Vinyl did outsell CDs, by volume/units. The fact this was due in large part to CD sales tanking doesn’t really matter. CDs are much more vulnerable to streaming than vinyl, so I don’t see this being a trend that will reverse itself, but only continue on a continuing downward trend. The fact is that if you’re into digital, streaming is what most people choose. Analog has no competitor in terms of its sound signature.

Mike Mettler's picture
I appreciate your thoughtful comments here, Rudy. A few of my views about the drop in CD sales in recent times are as follows:

1) There are fewer retailers willing to stock and sell CDs. Best Buy has essentially dropped them altogether, and Barnes & Noble barely stocks much of anything on CD except big-name artists in those ever-smaller kiosks (with 10 slots on them and usually positioned near the checkout area, if even that), while other CD-inclined big-box retail outlets (like Target, etc.) barely stock them either. Limited demand, limited return. And no one has any interest in filling the void when the likes of Tower Records and Virgin Megastore vacated the retail premises -- and who could blame them for not wanting to?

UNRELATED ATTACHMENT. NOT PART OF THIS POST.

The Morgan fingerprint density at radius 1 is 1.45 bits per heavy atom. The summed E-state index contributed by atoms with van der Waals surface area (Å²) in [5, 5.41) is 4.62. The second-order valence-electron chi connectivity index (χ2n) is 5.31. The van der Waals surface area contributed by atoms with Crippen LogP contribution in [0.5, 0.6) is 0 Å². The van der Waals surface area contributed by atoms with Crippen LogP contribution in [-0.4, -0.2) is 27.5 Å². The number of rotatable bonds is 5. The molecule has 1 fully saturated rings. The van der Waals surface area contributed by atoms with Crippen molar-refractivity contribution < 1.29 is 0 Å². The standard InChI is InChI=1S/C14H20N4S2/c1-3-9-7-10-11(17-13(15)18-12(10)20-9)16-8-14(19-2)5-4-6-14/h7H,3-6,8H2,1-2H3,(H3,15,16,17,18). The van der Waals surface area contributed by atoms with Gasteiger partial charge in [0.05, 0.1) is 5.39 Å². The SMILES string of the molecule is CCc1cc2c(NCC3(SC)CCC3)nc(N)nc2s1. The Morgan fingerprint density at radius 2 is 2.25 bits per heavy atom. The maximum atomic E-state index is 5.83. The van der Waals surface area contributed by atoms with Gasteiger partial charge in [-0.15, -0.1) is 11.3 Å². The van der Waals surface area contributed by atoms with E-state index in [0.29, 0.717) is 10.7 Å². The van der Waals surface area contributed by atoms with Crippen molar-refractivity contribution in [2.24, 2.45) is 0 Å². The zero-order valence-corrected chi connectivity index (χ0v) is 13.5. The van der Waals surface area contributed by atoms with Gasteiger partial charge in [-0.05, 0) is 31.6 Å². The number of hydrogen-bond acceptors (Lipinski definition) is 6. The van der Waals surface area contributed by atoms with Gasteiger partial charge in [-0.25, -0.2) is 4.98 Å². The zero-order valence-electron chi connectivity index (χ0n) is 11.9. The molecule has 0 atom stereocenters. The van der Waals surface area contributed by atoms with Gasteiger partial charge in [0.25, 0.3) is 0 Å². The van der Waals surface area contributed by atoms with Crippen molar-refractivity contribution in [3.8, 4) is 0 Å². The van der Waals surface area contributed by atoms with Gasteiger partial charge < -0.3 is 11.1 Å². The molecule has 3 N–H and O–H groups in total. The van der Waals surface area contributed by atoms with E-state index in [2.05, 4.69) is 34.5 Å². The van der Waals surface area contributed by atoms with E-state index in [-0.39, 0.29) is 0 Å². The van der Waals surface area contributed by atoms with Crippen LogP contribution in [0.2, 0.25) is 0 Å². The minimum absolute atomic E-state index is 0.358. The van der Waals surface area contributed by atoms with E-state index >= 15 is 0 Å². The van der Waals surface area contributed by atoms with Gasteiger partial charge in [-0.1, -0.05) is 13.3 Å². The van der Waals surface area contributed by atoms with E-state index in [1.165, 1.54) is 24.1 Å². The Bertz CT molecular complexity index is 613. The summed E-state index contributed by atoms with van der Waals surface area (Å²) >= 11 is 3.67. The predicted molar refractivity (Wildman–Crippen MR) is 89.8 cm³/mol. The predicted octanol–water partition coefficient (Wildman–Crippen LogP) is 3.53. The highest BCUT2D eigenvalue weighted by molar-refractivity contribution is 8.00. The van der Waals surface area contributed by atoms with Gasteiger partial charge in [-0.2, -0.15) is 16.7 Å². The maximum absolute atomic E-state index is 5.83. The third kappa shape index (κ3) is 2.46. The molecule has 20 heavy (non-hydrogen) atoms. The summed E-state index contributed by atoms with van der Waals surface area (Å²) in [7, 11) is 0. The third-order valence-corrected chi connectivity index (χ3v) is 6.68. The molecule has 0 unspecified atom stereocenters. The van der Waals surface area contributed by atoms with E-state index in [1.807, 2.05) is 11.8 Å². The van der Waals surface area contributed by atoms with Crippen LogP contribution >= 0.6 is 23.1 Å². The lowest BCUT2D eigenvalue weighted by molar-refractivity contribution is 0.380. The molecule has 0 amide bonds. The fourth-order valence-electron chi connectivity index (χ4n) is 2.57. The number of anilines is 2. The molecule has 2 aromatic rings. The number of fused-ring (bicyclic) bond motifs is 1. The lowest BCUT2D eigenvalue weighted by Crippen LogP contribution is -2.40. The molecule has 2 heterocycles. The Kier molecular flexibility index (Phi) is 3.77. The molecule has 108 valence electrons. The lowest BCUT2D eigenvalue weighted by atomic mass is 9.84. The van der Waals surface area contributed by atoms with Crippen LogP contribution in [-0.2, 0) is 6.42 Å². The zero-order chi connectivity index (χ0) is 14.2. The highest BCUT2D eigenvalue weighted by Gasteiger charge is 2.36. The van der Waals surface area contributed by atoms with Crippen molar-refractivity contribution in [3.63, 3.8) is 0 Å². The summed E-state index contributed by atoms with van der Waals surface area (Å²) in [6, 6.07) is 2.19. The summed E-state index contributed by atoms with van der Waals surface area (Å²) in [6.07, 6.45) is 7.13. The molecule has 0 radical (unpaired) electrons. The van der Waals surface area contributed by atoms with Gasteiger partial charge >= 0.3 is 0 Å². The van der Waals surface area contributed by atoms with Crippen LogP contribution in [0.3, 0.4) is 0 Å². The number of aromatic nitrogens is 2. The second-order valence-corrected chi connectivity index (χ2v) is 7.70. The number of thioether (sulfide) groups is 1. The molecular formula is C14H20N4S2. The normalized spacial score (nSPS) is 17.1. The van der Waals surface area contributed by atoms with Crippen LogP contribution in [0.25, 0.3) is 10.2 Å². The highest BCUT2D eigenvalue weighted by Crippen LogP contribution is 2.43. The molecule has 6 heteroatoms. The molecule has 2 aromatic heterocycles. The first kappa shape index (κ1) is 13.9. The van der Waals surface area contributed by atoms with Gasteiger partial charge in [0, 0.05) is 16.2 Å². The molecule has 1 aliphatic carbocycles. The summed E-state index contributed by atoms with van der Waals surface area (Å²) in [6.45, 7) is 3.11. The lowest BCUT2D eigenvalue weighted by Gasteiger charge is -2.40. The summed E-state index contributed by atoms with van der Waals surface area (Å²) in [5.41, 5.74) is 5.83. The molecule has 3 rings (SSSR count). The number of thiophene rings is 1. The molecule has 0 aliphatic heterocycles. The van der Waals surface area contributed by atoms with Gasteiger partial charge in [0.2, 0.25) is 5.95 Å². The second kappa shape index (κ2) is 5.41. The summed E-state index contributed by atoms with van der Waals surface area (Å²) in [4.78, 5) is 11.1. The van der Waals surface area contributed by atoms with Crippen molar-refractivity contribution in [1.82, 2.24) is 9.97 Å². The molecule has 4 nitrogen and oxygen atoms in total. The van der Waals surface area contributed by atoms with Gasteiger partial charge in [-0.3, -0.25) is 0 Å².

2) A number of artists now consider releasing CDs as reluctant afterthoughts, and some of them don't even bother to contract for making any CDs at all, period. I've heard this directly in many a conversation I've had with artists in recent years -- the gist being, "Why bother?" Most of them instead prefer offering non-physical digital availability for their new music, or -- much more important to us here at AP -- releasing vinyl. They can actually make some coin from vinyl, and barely see much of a return from CDs. Actually, the margin on vinyl can be minimal at best for those small/medium vinyl runs, but the artists believe in the vinyl format as the best way to share their music and get across the sound they're going after in the studio.

barfle's picture

I believe Abrahan Lincoln said something about “lies, damned lies, and statistics.” They certainly don’t tell much of the story. Of course, digital media is evaporating due to streaming, so that helps explain why CD sales might be less than vinyl. Also, I’ve read a couple of reports (more statistics) that about half of the people who are buying vinyl don’t have a record player, so it’s anyone’s guess as to whether they’re buying music or visual art.

westerwick's picture

I am surprised at the sheer number of vinyl some of you guys have bought in 2022. I may have bought about 20 albums, no CDs.